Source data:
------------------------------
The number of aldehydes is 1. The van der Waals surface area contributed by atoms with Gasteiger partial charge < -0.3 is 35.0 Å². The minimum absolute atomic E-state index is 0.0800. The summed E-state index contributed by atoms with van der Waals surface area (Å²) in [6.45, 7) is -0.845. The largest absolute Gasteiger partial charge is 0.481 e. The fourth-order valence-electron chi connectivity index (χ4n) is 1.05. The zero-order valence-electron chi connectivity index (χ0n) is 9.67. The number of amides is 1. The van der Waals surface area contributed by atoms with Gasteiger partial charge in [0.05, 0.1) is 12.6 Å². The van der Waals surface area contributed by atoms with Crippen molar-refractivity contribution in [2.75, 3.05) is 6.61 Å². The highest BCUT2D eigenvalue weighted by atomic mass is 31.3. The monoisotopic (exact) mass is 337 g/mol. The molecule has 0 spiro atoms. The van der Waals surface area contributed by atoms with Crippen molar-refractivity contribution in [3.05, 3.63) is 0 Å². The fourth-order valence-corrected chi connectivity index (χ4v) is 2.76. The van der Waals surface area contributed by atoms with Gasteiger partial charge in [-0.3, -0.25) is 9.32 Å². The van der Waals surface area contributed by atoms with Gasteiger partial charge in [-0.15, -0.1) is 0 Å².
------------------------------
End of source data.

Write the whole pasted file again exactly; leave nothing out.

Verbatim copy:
The number of aldehydes is 1. The van der Waals surface area contributed by atoms with Gasteiger partial charge < -0.3 is 35.0 Å². The minimum absolute atomic E-state index is 0.0800. The summed E-state index contributed by atoms with van der Waals surface area (Å²) in [6.45, 7) is -0.845. The largest absolute Gasteiger partial charge is 0.481 e. The fourth-order valence-electron chi connectivity index (χ4n) is 1.05. The zero-order valence-electron chi connectivity index (χ0n) is 9.67. The number of amides is 1. The van der Waals surface area contributed by atoms with Gasteiger partial charge in [0.05, 0.1) is 12.6 Å². The van der Waals surface area contributed by atoms with Crippen molar-refractivity contribution in [2.75, 3.05) is 6.61 Å². The highest BCUT2D eigenvalue weighted by atomic mass is 31.3. The monoisotopic (exact) mass is 337 g/mol. The molecule has 0 spiro atoms. The van der Waals surface area contributed by atoms with Crippen molar-refractivity contribution in [3.05, 3.63) is 0 Å². The fourth-order valence-corrected chi connectivity index (χ4v) is 2.76. The van der Waals surface area contributed by atoms with Gasteiger partial charge in [-0.3, -0.25) is 9.32 Å². The van der Waals surface area contributed by atoms with Gasteiger partial charge in [-0.15, -0.1) is 0 Å².